The study examined the relationship between collaborative learning method and academic performance of secondary school students in Lagos State: Implication for counselling. A total of 200 (two hundred) sampled students were selected and used for this study. A total of four (4) null hypotheses were formulated and tested using the Pearson product moment correlation and the independent t-test tools at 0.05 level of significance.

At the end of the data analysis, results obtained include the following:

(1) There is a significant relationship between collaborative learning method and students' academic performance in school.

(2) There is a significant relationship between the academic performance of students taught by collaborative learning method and those taught by other method of teaching in school.

(3) There is a significant relationship between personality and academic performance of students based on the use of collaborative learning in schools.

(4) Finally, there is a significant gender difference in the academic performance of students due to the application of collaborative learning method in schools.








Title page                                                                                          i

Certification                                                                                     ii

Dedication                                                                              iii

Acknowledgement                                                                           iv

Abstract                                                                                           v

Table of Contents                                                                             vi



1.1    Background to the Study                                                      1

1.2    Statement of Problem                                                            4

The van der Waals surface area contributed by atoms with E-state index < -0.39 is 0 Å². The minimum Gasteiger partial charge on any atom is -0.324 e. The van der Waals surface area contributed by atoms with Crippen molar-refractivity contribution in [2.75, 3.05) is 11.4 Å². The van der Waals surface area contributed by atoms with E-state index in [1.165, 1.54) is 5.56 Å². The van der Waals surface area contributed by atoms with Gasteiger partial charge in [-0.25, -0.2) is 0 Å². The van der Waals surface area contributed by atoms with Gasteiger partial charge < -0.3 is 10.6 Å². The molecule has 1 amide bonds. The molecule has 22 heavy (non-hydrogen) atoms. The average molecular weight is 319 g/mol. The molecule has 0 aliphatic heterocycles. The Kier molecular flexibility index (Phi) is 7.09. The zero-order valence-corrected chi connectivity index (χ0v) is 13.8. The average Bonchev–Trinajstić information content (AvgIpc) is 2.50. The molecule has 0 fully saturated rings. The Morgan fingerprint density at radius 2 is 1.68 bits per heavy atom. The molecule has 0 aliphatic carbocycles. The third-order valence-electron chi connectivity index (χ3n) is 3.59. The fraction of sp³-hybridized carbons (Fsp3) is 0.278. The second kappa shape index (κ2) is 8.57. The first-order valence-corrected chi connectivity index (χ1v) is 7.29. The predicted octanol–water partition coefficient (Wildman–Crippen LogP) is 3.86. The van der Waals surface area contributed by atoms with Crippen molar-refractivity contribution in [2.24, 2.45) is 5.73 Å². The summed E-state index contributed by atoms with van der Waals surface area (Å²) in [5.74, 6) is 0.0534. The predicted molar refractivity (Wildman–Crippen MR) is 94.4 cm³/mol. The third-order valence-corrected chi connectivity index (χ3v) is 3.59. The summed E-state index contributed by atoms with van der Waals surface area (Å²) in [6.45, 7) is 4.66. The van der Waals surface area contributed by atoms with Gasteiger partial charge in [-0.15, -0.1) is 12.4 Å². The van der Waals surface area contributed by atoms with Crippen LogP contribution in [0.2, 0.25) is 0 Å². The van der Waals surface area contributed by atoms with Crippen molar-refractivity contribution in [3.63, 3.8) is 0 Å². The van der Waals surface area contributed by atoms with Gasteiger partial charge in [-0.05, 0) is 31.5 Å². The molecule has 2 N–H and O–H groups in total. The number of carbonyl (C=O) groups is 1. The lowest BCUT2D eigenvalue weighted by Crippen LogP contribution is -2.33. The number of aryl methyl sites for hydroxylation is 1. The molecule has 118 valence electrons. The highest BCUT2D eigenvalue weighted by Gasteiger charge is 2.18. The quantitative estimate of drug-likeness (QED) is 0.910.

1.3    Purpose of the Study                                                             5

1.4    Research Questions                                                               6

1.5    Research Hypothesis                                                             7

1.6    Significance of the Study                                                       7

1.7    Scope and Limitation of the Study                              8



 2.0    Introduction                                                                          9

2.1    Concepts and Nature                                                             10

2.2    Collaborative Learning in Dyads and Groups in                 11


2.3    Group and Individual Performance through                       16 Collaborative/Cooperative Learning

2.4    Teacher Intentions in Collaborative Learning in                  19


2.5    Presentation and implementation in Collaborative             22


2.6    Assessment of Group Processes in Collaborative               26

Learning Class

2.7    Promoting Collaborative Learning in Schools                      27

2.8    Creating Favourable Conditions For Collaborative             28


2.9    Teaching, Encouraging and Fostering Skills Of                   30

Collaborative Learning in Classroom

2.10 Conditions Necessary for The Success Of Collaborative     32


2.11 Collaborative Learning and Students' Academic                 34

Performance in School



3.0    Introduction                                                                           39

3.1    Research Design                                                                    39